The actual usage of the term ‘yoga’ in the ancient Jain text, Umaswami’s ‘Tattvartha Sutra’, carries a different sense than that indicated in Patanjali’ s definition of yoga as chitta vritti nirodha, a state of mental control. Umaswami refers yoga to the process, whereby karmas, by way of thought, speech, and action, become attached to the soul, bringing about results in the soul. It is known as aasrava and bandh — the influx of karmas and union with soul in Jainism. Good or bad karmas influx to soul by way of thought, word or action produce corresponding reactions in our soul.
Yama, vows; niyama, observances; asana, postures; pranayama, control of respiration; pratyahara, control of sense organs; dharana, fixation of mind at one specific point; dhyana, concentration of mind and samadhi, cessation of mind are eight limbs of Patanjali’s yoga. We find these limbs in Jain texts also, though in different terminology and context.
What Patanjali calls five yamas, are known as five mahavratas in Jainism. These are ahimsa, non-violence; satya, truth; asteya, non-stealing; brahmacharya, celibacy and aparigraha, non accumulation. Tattvartha Sutra (chapter 7) calls these as mahavratas. The five niyamas are sauch, self-purification; santosh, contentment; tapas, penance; swadhyaya, study of scriptures and ishvara pranidhana, surrender to and meditation on the Divine.
Jain scriptures mention six observances which Mahavira followed during his lifetime, and these are — tapas, niyama, samyama, swadhyaya, dhyana, and avasyaka (to observe essential duties with self-awareness). In Jainism too, sauch is one of ten aspects of dharma and not only about bodily purity but includes purification of mind and soul. Santosh in yoga sutra may be understood as samyama in Jainism. Jain concept of dhyana encompasses all connotations of Ishvar pranidhana of yoga sutra.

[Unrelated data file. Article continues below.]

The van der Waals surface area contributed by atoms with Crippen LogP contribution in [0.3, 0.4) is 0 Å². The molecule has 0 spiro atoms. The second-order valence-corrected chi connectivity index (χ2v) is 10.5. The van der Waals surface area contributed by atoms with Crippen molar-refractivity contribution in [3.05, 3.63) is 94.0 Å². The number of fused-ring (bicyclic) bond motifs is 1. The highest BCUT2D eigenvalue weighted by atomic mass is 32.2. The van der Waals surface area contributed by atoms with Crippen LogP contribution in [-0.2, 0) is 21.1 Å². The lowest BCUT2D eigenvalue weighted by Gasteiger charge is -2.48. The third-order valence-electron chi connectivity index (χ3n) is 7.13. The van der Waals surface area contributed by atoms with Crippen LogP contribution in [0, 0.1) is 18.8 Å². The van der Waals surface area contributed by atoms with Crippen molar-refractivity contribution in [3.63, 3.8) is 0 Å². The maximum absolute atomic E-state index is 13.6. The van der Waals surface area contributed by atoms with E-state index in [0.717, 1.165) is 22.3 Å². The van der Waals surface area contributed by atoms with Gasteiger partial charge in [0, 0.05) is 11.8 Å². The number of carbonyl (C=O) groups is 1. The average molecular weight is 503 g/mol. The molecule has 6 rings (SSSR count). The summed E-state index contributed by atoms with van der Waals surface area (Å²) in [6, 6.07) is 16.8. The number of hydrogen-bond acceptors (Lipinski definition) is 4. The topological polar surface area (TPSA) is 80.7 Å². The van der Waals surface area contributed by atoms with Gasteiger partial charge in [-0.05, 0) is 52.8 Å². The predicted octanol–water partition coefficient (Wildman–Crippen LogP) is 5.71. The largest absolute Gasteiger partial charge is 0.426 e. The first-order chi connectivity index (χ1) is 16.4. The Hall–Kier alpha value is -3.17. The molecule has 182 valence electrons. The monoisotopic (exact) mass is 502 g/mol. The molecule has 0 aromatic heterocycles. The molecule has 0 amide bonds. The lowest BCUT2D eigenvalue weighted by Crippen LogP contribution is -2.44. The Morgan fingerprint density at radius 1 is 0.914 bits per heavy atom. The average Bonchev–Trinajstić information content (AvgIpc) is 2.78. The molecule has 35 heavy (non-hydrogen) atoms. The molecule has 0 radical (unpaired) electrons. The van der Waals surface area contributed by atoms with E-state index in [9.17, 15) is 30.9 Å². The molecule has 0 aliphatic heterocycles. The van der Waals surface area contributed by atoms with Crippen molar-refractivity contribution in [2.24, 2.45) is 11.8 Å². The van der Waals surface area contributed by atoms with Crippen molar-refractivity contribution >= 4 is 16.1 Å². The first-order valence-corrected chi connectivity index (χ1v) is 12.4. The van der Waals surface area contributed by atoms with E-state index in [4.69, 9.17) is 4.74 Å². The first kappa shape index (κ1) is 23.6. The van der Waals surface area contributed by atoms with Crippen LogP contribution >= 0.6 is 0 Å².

Jainism, like other religions of Indian origin, attaches great importance to yoga and dhyana as a means to both spiritual advancement and liberation. As per Jainism, penance, tapa, has two wings – shukla dhyana, a state of pure Self-awareness and kayotsarga in different postures, which is nonattachment to one’s own body as well as worldly belongings. Dhyana is the seventh limb in Patanjali yoga system.
Asana, body posture, as third limb is part of kayotsarga. Description of fourth limb pranayama (control of respiration) of Patanjali system is not found much in Jain scriptures. Pratyahara, control over one’s sensory organs as fifth limb of Patanjali system, can be considered as Indriya Samyama which is among six external tapas in Jainism. There are two kinds of tapas in Jain system- internal and external- each having six types of tapa.
The Jain concept of dharana – retention of experience, is different than that of Patanjali which means fixation of mind on an object. Samadhi as per Patanjali is the motionless state of mind, body, and speech – a state of trance in which connection of the Self is established with Supreme leading to kevaljnana state which we find in Jainism also with the same connotation as it is the state of being knower and seer only, though in Jainism it is Self-realisation, not union with Supreme.